In 1988 a typescript arrived at Murray’s from the elderly Janet Dunbar, a stalwart of the BBC in her time. It turned out to be a transcript of some illustrated journals kept in India by Fanny Eden while accompanying her brother George, Lord Auckland, the Governor-General from 1836 to 1842. They were lively, perceptive, full of shrewd irony, and worth publishing, but their editing and transcription left a lot to be desired. So off I went to the India Office Library to check with the originals, and for background I read Up the Country by Fanny’s sister Emily, covering the same period and events, since she was also out there with brother George. Up the Country had been published in 1866 with the subtitle ‘Letters written to her sister [another one back in England] from the Upper Provinces of India’. It gives a clue to the book’s subject – a journey out of Bengal following the Ganges beyond Benares towards Delhi. This is what the unmarried George did in 1837, accompanied by his youngest sisters Emily and Fanny, an entourage of 12,000, plus 140 elephants, 850 camels and innumerable bullocks and horses, only returning to Calcutta two and a half years later. The main object was for George to cement the treaty of friendship signed by his predecessor with Ranjit Singh, the ‘Lion of the Punjab’ and mighty King of the Sikhs, by paying him a state visit. He, it was hoped, would be so impressed by ‘the clinquant figure of his Excellency’ and the ‘two interesting females caracoling on their elephants on each side of him’, as Fanny put it, that he would fall in with whatever plans Britain had for him. At the same time George could inspect the Upper Provinces and they could avoid the worst of the summer heat by retreating to Simla in the foothills of the Himalayas. Emily Eden was born in 1797, Fanny in 1801, the youngest of 14 children. Their father was a politician and diplomat while their mother, whose brother Lord Minto had been Governor-General from 1807 to 1813, was nicknamed the Judicious Hooker because of her skill at marrying off her daughters, though the expected match of one sister to Pitt the Younger did not materialize and she was dead before she could find husbands for the youngest two. Emily’s, Fanny’s and George’s natural habitats were the great Whig country houses such as Woburn, Chatsworth and Bowood, and it was the Whigs’ eventual return to power in the early 1830s that resulted in George being offered the Governor-Generalship. The sisters had all the patrician self-assurance of such a background, together with a Whig hatred of injustice to individuals. Evangelical fervour or a sense of imperial mission, so often to bear poisoned fruit as the century wore on, were no part of their makeup. They may have made little effort to master any Indian language and shown limited interest in Indian customs, culture or religion, but neither did they condescend to Indians. For Emily, ‘the Hindu religion has two merits – constant ablution, and the sacredness of their trees’. As for the Muslims, she felt ‘there is nothing absurd or revolting about their religion; it is only incomplete’. Emily’s book has all the same qualities as Fanny’s. The two of them turn a sharp, amused, Austenesque gaze on everything as they ‘stroll about on an elephant’, in Fanny’s phrase. They never cease to be amazed by the presence of the British in India in the first place – as Emily put it, ‘How people who might, by economy and taking in washing and plain work, have a comfortable back attic in the neighbourhood of Manchester Square, with a fireplace and a boarded floor, can come and march about India, I cannot guess.’ It is the combination of their amused, quizzical outlook with both the exotic, often excessive, sometimes barbaric, sometimes greatly refined worlds of Benares, Lucknow, Delhi, the court of Ranjit Singh or Agra, and the various British stations, unrelenting in their efforts to keep up the English way of life, that makes their letter-journals both so compelling and so entertaining. They were glad to leave Calcutta in October 1837, where the temperature reached 105 degrees in the shade before the breaking of the monsoon, causing furniture to crack ‘in all directions’ and horses to die waiting for their owners to emerge from church. The first stage of the tour was in houseboats drawn by steamers up-river to Benares, the view from them of ‘the most picturesque population, with the ugliest scenery, that was ever put together’. An on-board compensation was being able to read the parts of Pickwick Papers in the right order, all at once. At Benares, the routine began of camping interspersed with daily marches averaging ten miles, together with durbars for local princes, entertainments by their nautch dancers and the exchange of presents. The marches began at five or six in the morning to avoid the heat of the day, with the head of the cavalcade often reaching the next campsite before the tail had left the old one. The business of presents was complicated: there was a strict rule that those received had to be handed over to a special government official in the party, who was always anxious lest they might not be worth as much as the ones which the British party had to give in return. The climax of these exchanges came at the Rajah of Gwalior’s durbar, when his new 8-year-old wife loaded the two sisters with diamond necklaces and bracelets, pearl earrings hanging nearly to the waist and immense diamond tiaras, as well as a bale of shawls. ‘We must have looked like mad tragedy queens . . . and there was George, sitting bolt upright, a pattern of patience, with a string of pearls as big as peas round his neck, a diamond ring on one hand, and a large sapphire on the other, and a cocked hat embroidered in pearls by his side.’ When the Rajah paid his return visit the next day, the problem of what to give him was solved by presenting him with ‘a shawl tent with silver poles that Ranjit gave us [earlier in the trip] and in that was the gold bed inlaid with rubies, also Ranjit’s’. At Lucknow, the capital of Oudh, there was a visit to see the Thugs in prison. These were men who earned their living murdering travellers, the technique being handed down from one generation to the next. It was acted out for the visitors, with the victim invited to sit down and smoke and then have a bird or the sun pointed out to him: ‘when the traveller looked up a noose was round his neck in an instant’, and he would have been buried within five minutes in a grave already dug. In Delhi Emily found the palace of the descendant of the Mogul emperors a melancholy sight, surrounded by a garden ‘all gone to decay’. The inlaid floors were ‘constantly stolen, and in some of the finest baths there were dirty [beds] spread, with dirtier guards sleeping on them. In short, Delhi is a very suggestive and moralizing place . . . Somehow I feel we horrid English have . . . merchandised it, revenued it, and spoiled it all. I am not very fond of Englishmen out of their own country.’ Emily’s mood of disenchantment continued on the last stages before they reached the refuge of Simla, where they could stop marching and live in a house with surrounding vegetation, and hilly vistas. ‘Never was there such delicious weather, just like Mr Woodhouse’s gruel [in Emma], “cool, but not too cool”.’ Once they had recruited their strength in the hills, they were ready to face their biggest challenge, the visit to Ranjit Singh. Emily, an accomplished artist, had the important job of painting a picture of the new Queen Victoria, merely from the descriptions of her in the papers, to give to the King. He was delighted with it and it was given a 21-gun salute. She described him as ‘exactly like an old mouse, with grey whiskers and one eye’, and ‘a very drunken old profligate, neither more nor less. Still he has made himself a great king.’ The costumes, jewellery and entertainments at his court were an Arabian Nights fantasy, culminating in the parade of his stud, where one horse had trappings largely made of huge emeralds, another of diamonds and turquoises, another of pearls and coral. Mission apparently accomplished, it was back to Simla and the high point of the ball in honour of Queen Victoria in May 1839. ‘Twenty years ago no Europeans had ever been here, and there we were, with the band playing the “Puritani” and “Masaniello”, and eating salmon from Scotland and sardines from the Mediterranean.’ Emily had prophesied that when Ranjit died, his great kingdom, ‘which he has raked together, will probably fall to pieces again’. And when this indeed happened that year the disintegration was swift, as one ruler followed another, and their wives and slave girls processed to their funeral pyres, there to be burnt alive with their dead masters. In a desperate attempt to bring unity to their country the Sikhs were to invade British territory in 1845; by 1849 the Sikh Empire had been absorbed into the British. In October 1839 the Edens started out for Calcutta, reaching there in March 1840. They had another two years before they finally sailed for England, but Emily’s journals stop at that point – Fanny’s finish at the start of 1839. George’s term of office was to end tragically because he, like others who followed him, took the wrong advice over Afghanistan. He was told he should supplant its ruler, who was suspected of falling under the influence of the Russians. Ranjit Singh was eager for this and the British thought it was the Sikhs who would engineer the switch of rulers. In negotiation, Ranjit ran rings round them and, lo and behold, it was a British army that marched to its fate through the Khyber Pass, ending up massacred almost to the last man early in 1842, largely through the incompetence of its commanders. One can only imagine the anguish of the Edens on the long voyage home with this uppermost in their minds. However, once back, Emily was soon striking the old note: ‘I am getting on very well with England, thank you; fine climate, good roads, fair-complexioned people, language not difficult, costume rather unbecoming, but probably adapted to the feelings and wants of the natives; in short it all does very well.’ Both Fanny and George were to die in 1849, but Emily survived until 1869, publishing two novels, The Semi-Detached House and The Semi-Attached Couple, both regularly reprinted like Up the Country, appealing as they do to anyone partial to a strong flavour of Austen in their reading.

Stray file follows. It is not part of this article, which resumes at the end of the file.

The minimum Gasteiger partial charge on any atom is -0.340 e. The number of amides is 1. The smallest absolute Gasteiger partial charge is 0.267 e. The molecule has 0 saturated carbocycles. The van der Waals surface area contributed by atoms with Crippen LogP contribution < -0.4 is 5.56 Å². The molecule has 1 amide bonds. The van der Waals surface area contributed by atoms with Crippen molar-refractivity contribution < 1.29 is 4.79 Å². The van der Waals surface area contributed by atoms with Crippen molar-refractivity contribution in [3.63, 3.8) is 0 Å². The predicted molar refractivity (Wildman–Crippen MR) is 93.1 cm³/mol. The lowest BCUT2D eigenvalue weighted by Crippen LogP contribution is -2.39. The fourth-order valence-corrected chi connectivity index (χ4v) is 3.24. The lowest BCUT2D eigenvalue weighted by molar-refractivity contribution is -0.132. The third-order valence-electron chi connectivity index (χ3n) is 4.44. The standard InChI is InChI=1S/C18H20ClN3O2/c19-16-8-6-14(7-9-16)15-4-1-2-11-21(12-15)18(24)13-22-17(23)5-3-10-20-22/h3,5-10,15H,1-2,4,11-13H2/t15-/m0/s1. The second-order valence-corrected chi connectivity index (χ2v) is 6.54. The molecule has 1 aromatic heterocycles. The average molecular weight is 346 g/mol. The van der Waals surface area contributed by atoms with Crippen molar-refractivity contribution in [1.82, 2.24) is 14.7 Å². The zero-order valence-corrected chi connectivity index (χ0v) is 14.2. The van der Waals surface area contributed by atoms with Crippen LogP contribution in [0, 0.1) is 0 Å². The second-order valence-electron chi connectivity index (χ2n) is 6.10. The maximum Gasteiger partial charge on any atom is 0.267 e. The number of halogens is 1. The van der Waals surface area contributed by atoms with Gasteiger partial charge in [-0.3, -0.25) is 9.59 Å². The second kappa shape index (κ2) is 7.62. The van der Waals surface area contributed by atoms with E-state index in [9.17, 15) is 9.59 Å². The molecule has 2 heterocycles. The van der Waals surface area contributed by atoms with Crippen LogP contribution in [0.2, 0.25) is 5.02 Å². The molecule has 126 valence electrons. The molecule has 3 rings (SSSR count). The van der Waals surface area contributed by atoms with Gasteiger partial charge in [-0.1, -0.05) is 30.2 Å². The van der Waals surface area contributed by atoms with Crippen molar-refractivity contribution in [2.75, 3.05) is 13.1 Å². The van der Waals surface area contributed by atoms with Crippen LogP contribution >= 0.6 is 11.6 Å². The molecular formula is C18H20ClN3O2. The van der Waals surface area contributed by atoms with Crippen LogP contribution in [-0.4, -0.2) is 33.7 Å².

Extract from Slightly Foxed Issue 30 © Roger Hudson 2011


About the contributor

After editing Fanny Eden’s journals roger hudson found himself making a selection from William Hickey’s largely Indian memoirs, and then compiling The Raj: An Eyewitness History of the British in India, both for the Folio Society.